The big picture: We’ve said it before and we’ll say it again: by hook or by crook, automakers are on track to phase out gas-powered vehicles and replace them with all-electric models. Arguments abound over whether or not enough raw materials exist to back the transition or if the charging infrastructure can be built in time to support some states’ deadlines for zero-emission vehicle sales. One possible solution to help mitigate the charging conundrum would be swappable batteries but willing it into reality would be a very tall order.
In Taiwan where two-wheeled scooters are prevalent, the transition is already well under way. Gogoro has successfully developed and deployed a network of battery-swapping depots that “are as common as gas stations.” The facilities collectively support nearly 400,000 battery swaps each day. According to the Taiwanese government, 12 percent of all scooters sold locally in 2022 were electric and 90 percent of them utilized Gogoro batteries.
Rather than having to sit around and wait while their scooters’ electric batteries are topped off at a charger, customers can simply swap out battery modules on their own and be on their way. Think of it like the propane tank exchange centers at your local gas station, except for batteries.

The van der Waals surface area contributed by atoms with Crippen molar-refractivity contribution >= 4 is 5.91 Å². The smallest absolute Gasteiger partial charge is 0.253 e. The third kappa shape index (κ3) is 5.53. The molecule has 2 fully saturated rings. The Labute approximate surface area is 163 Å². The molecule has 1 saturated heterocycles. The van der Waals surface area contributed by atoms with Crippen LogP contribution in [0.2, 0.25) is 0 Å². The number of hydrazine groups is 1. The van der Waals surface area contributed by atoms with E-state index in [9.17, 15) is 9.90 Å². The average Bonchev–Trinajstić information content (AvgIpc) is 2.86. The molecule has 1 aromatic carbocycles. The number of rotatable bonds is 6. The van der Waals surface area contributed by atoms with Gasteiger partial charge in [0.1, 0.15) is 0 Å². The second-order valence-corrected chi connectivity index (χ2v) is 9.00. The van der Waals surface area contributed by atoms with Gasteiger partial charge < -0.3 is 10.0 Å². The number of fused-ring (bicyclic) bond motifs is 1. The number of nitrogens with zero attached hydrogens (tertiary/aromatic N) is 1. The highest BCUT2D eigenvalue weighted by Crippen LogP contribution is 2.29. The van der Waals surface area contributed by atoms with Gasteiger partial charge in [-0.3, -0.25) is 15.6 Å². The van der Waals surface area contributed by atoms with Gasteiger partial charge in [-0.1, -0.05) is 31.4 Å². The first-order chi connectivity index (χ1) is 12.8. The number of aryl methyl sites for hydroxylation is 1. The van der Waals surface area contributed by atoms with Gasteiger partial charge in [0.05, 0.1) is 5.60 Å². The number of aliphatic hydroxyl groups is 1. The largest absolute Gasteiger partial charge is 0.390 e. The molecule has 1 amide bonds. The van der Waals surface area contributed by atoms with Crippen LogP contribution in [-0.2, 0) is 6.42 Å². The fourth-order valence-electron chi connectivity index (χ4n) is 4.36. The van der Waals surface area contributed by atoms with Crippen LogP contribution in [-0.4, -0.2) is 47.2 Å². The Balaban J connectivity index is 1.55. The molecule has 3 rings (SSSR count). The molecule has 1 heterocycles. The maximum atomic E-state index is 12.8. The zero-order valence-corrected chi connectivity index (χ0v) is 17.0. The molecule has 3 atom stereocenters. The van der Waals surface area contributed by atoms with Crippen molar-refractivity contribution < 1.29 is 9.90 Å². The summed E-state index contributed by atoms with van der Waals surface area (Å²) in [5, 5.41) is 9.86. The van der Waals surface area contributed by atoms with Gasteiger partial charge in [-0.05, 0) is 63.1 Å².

It sounds convenient enough, but there’s one big difference that’ll likely sideline the concept of swappable batteries in many regions.
The battery systems that power full-size cars and trucks are exponentially larger and heavier than those used in electric scooters. According to CarParts, most EV batteries weigh around 1,000 pounds but heavier ones can tip the scales at closer to 2,000 pounds. GM’s Hummer EV battery pack weighs nearly 3,000 pounds, outweighing some compact vehicles.
A service center would be needed for full-size swaps and it’d probably take more time to do the work than you’d have spent tethered to a charger, thus defeating the purpose entirely.
There’s also the proprietary nature of car and truck batteries. Companies like GM have spent lots of money to build their Ultium battery platform. Getting automakers to agree on a universal, swappable standard at this stage of the game feels virtually impossible.
Modularity looks great on paper but as we’ve seen time and again in the tech industry, it rarely translates to the real world. Swappable batteries in full-size vehicles won’t even be worth considering until breakthroughs deliver significant reductions in size and weight. We’ve heard about a lot of promising advancements in the lab but for now, we’re still waiting on a big game changer.